American International Group Inc. (AIG) said it is open to new offers for its plane-leasing business and may pursue a public offering of the unit after a group of Chinese investors missed another deadline to buy the operation.
The group, led by New China Trust Co. Chairman Weng Xianding now has until July 31 to complete the deal, New York-based AIG said yesterday in a regulatory filing. The deadline to buy International Lease Finance Corp. for $4.2 billion was previously extended to June 14 from May 15.
“The numerous delays related to this transaction inject AIG shares with additional risk and uncertainty” Cathy Seifert, an equity analyst at Standard & Poor’s Capital IQ, said in a research note yesterday.
AIG Chief Executive Officer Robert Benmosche, 69, is seeking to get rid of ILFC to reduce debt and focus the firm on its main businesses of selling life insurance and property-casualty coverage. He said June 4 that he could return to a prior plan for an IPO of ILFC if the deal falls through.
AIG slipped 0.5 percent to $45.15 yesterday in in New York, the only decline in the 22-company Standard & Poor’s 500 Insurance Index.
“It’s difficult to envision AIG doing much better through either an IPO or a newly negotiated outright sale,” John Nadel, an analyst at Sterne Agee & Leach Inc., said in a note on May 31, the day AIG announced that the would-be buyers missed a 10 percent deposit.
The acquirers paid the deposit June 5. The deal called for a sale of 80 percent of ILFC for $4.2 billion and gave the group the right to a stake of as much as 90 percent by paying more.
The latest extension also lets AIG cancel the deal before July 31 if the insurer decides there are regulatory obstacles that won’t be overcome by that deadline. The deal is subject to approval by U.S. and Chinese authorities including the Committee on Foreign Investment in the U.S. Jon Diat, an AIG spokesman, declined to comment on CFIUS. Steven Lipin at Brunswick Group, a spokesman for the buyer group, declined to comment.
AIG “may pursue, but not enter into definitive documentation for, or consummate, other offers for ILFC and may continue to pursue, but not engage in widespread solicitation of orders for, or request effectiveness of, the alternative of a public offering,” according to yesterday’s regulatory filing.
The unit may be most attractive to Chinese buyers because the company could aid airline manufacturers in the nation and benefit from low-cost loans from domestic lenders, Josh Stirling, an analyst at Sanford C. Bernstein, said in a note to investors on June 2. Los Angeles-based ILFC had about $24.1 billion in debt as of March 31.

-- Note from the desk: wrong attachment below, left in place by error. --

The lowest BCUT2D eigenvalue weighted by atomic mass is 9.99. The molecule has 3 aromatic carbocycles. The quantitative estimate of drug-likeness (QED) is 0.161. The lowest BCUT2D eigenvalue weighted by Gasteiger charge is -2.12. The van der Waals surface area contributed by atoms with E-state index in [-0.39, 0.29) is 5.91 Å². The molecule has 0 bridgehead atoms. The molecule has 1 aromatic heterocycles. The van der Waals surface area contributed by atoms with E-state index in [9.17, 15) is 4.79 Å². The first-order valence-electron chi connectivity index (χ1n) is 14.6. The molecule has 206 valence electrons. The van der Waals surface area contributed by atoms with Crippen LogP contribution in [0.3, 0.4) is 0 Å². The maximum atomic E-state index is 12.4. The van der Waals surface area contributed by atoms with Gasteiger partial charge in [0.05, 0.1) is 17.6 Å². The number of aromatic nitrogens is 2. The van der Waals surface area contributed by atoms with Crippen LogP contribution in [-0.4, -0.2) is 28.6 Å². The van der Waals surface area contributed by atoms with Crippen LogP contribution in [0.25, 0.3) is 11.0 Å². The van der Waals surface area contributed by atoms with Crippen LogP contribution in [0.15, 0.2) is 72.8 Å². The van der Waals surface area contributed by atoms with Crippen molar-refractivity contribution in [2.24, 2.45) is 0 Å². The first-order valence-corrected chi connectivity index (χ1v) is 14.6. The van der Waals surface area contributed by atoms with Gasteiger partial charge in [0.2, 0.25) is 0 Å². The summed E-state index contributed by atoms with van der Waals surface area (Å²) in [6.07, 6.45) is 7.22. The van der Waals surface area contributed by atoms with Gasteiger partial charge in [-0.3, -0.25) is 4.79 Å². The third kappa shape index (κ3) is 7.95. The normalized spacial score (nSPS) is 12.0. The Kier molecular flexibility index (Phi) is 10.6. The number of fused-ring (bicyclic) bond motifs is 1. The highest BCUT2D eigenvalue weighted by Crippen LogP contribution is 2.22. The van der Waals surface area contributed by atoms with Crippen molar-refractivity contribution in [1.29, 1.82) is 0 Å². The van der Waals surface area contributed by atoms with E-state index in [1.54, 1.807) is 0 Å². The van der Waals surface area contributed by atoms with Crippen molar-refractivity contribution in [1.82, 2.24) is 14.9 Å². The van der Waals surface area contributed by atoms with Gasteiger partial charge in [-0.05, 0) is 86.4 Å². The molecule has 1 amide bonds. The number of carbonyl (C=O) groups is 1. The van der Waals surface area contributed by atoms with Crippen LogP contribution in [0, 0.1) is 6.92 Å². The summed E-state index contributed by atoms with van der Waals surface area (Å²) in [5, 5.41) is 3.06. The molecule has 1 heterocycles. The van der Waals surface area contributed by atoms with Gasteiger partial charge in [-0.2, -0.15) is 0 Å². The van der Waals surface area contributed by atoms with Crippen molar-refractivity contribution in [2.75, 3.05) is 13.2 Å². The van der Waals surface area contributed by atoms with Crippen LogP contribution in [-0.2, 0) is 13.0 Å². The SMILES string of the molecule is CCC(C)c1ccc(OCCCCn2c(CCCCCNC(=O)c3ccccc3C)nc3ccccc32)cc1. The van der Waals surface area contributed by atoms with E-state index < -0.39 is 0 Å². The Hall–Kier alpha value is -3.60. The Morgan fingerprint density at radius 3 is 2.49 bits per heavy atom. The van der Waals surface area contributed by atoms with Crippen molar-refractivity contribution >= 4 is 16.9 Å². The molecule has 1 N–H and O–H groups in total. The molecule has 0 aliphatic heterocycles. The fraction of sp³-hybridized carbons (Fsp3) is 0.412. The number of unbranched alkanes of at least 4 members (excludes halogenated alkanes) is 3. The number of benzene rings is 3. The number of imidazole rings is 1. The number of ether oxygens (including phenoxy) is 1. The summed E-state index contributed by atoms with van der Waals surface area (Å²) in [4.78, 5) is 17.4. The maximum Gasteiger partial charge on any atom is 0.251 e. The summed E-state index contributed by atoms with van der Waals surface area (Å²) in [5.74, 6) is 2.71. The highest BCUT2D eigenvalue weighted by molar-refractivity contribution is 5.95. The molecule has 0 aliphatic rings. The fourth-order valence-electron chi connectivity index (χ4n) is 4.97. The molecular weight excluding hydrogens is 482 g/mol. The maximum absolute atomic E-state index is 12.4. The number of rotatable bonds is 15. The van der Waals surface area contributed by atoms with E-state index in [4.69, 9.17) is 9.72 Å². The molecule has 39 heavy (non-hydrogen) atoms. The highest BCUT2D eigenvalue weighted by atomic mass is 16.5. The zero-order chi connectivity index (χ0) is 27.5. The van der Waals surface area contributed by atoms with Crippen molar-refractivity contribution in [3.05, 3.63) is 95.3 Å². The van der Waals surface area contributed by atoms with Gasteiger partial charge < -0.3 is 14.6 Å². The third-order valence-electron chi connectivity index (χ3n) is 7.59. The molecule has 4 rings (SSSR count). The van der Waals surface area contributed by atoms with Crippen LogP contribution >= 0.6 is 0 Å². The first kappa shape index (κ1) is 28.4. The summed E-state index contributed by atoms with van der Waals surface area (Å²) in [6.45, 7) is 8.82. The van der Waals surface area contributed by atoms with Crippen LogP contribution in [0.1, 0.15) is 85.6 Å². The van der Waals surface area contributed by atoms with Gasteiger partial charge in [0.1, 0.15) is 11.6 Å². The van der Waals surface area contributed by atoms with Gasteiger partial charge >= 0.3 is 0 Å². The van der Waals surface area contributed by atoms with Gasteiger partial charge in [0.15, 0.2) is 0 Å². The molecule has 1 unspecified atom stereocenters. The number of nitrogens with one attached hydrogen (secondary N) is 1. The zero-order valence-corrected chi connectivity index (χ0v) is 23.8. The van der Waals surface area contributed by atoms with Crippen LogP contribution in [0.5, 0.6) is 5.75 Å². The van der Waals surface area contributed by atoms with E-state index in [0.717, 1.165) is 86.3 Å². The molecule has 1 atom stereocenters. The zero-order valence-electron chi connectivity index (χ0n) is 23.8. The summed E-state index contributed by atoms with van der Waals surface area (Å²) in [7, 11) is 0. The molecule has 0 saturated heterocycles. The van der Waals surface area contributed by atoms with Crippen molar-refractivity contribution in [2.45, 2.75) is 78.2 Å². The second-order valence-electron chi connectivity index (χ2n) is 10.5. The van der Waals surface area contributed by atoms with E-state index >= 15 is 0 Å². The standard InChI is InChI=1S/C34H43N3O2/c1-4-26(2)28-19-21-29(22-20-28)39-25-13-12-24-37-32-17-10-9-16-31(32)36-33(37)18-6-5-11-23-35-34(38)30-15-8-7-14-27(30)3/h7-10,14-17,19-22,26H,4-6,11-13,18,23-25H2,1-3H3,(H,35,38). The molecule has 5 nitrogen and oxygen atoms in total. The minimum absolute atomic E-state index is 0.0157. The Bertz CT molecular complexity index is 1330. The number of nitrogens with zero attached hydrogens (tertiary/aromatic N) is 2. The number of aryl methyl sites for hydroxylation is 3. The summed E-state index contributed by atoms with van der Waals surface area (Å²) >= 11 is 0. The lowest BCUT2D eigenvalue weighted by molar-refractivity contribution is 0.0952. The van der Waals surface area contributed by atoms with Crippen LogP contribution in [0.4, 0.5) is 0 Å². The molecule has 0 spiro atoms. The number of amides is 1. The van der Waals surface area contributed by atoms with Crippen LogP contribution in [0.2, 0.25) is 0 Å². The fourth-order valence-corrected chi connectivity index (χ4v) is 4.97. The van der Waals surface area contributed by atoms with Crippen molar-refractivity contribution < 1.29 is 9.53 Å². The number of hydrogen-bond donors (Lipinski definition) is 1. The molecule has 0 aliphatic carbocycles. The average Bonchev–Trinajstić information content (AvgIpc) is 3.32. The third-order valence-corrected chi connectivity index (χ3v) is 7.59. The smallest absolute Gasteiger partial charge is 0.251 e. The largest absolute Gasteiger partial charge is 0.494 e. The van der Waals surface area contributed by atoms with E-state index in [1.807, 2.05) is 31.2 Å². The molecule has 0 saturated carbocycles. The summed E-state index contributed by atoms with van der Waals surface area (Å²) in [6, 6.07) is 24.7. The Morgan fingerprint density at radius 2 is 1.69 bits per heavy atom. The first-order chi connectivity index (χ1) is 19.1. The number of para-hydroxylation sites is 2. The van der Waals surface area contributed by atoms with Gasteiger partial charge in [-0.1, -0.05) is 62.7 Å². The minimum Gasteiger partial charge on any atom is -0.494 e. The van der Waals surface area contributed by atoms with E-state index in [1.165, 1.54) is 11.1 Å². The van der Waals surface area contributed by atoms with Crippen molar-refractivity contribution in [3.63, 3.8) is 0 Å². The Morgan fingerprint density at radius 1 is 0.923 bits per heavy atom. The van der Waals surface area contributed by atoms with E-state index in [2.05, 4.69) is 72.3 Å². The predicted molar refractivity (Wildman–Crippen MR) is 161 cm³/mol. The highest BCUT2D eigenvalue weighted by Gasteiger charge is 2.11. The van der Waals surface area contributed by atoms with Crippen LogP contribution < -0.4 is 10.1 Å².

Benmosche has said the firm needs to safeguard its credit rating before restoring a dividend or repurchasing shares. AIG suspended its dividend in 2008, when losses tied to soured mortgage bets pushed the insurer to a U.S. bailout that swelled to $182.3 billion. The U.S. recouped the cost of the rescue last year, in part by selling shares acquired through the bailout back to AIG.
“This company had a lot of operations that were separate and apart from its core insurance operations,” Gloria Vogel, an analyst at Drexel Hamilton LLC, said in a telephone interview before the filing. “This is the last piece of that.”
To help repay the rescue, AIG reached deals to sell more than $70 billion in assets, including Asian insurers and a U.S. consumer lender. The firm has been working to divest ILFC since 2008, and said in 2011 it planned an initial public offering for the business.
Getting rid of ILFC would be a “key milestone,” Benmosche said on a May 3 conference call, citing the unit’s debt and its distance from AIG’s main insurance businesses.
AIG acquired ILFC in 1990 for $1.16 billion from founder Steven Udvar-Hazy, data compiled by Bloomberg show. Under AIG’s ownership, the unit had been able to borrow money at lower rates, an advantage that evaporated when the insurer was hobbled by losses tied to subprime mortgages.
ILFC is now led by Henri Courpron, a former Airbus SAS executive. The Los Angeles-based business has a fleet of about 1,000 owned and managed planes that it leases to airlines.
Benmosche has said he’d like to restore a dividend to AIG’s shares, after paying down debt. The insurer had about $45 billion of long-term borrowings as of March 31.
“Once we’re confident that the rating agencies are satisfied, then we can proceed with capital management,” Benmosche said at a June 4 conference held by Deutsche Bank AG. After selling ILFC and managing leverage, “we then want to focus on a dividend and we also want to be able to start focusing on a modest buyback program,” Benmosche said.
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